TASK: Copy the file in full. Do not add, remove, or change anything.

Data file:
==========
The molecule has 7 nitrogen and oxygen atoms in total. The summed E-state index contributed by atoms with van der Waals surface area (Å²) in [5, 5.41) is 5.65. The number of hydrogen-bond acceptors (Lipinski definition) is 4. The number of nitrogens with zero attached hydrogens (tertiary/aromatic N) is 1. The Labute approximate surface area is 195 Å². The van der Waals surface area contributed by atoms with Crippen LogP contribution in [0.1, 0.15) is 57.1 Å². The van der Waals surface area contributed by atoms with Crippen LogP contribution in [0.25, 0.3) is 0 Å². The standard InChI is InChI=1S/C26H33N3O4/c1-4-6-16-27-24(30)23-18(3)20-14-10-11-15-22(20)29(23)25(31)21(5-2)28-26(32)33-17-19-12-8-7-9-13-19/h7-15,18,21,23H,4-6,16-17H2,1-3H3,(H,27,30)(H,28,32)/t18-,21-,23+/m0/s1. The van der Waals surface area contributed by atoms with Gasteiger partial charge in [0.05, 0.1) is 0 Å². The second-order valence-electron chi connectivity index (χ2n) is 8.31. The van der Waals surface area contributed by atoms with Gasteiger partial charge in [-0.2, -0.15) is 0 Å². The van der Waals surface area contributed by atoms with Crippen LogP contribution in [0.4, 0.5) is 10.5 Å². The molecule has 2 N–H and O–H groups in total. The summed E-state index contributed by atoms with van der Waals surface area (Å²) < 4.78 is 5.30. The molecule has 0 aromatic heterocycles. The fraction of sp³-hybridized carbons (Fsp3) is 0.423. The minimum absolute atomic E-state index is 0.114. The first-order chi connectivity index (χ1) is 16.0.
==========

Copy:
The molecule has 7 nitrogen and oxygen atoms in total. The summed E-state index contributed by atoms with van der Waals surface area (Å²) in [5, 5.41) is 5.65. The number of hydrogen-bond acceptors (Lipinski definition) is 4. The number of nitrogens with zero attached hydrogens (tertiary/aromatic N) is 1. The Labute approximate surface area is 195 Å². The van der Waals surface area contributed by atoms with Crippen LogP contribution in [0.1, 0.15) is 57.1 Å². The van der Waals surface area contributed by atoms with Crippen LogP contribution in [0.25, 0.3) is 0 Å². The standard InChI is InChI=1S/C26H33N3O4/c1-4-6-16-27-24(30)23-18(3)20-14-10-11-15-22(20)29(23)25(31)21(5-2)28-26(32)33-17-19-12-8-7-9-13-19/h7-15,18,21,23H,4-6,16-17H2,1-3H3,(H,27,30)(H,28,32)/t18-,21-,23+/m0/s1. The van der Waals surface area contributed by atoms with Gasteiger partial charge in [0.05, 0.1) is 0 Å². The second-order valence-electron chi connectivity index (χ2n) is 8.31. The van der Waals surface area contributed by atoms with Gasteiger partial charge in [-0.2, -0.15) is 0 Å². The van der Waals surface area contributed by atoms with Crippen LogP contribution in [0.4, 0.5) is 10.5 Å². The molecule has 2 N–H and O–H groups in total. The summed E-state index contributed by atoms with van der Waals surface area (Å²) < 4.78 is 5.30. The molecule has 0 aromatic heterocycles. The fraction of sp³-hybridized carbons (Fsp3) is 0.423. The minimum absolute atomic E-state index is 0.114. The first-order chi connectivity index (χ1) is 16.0.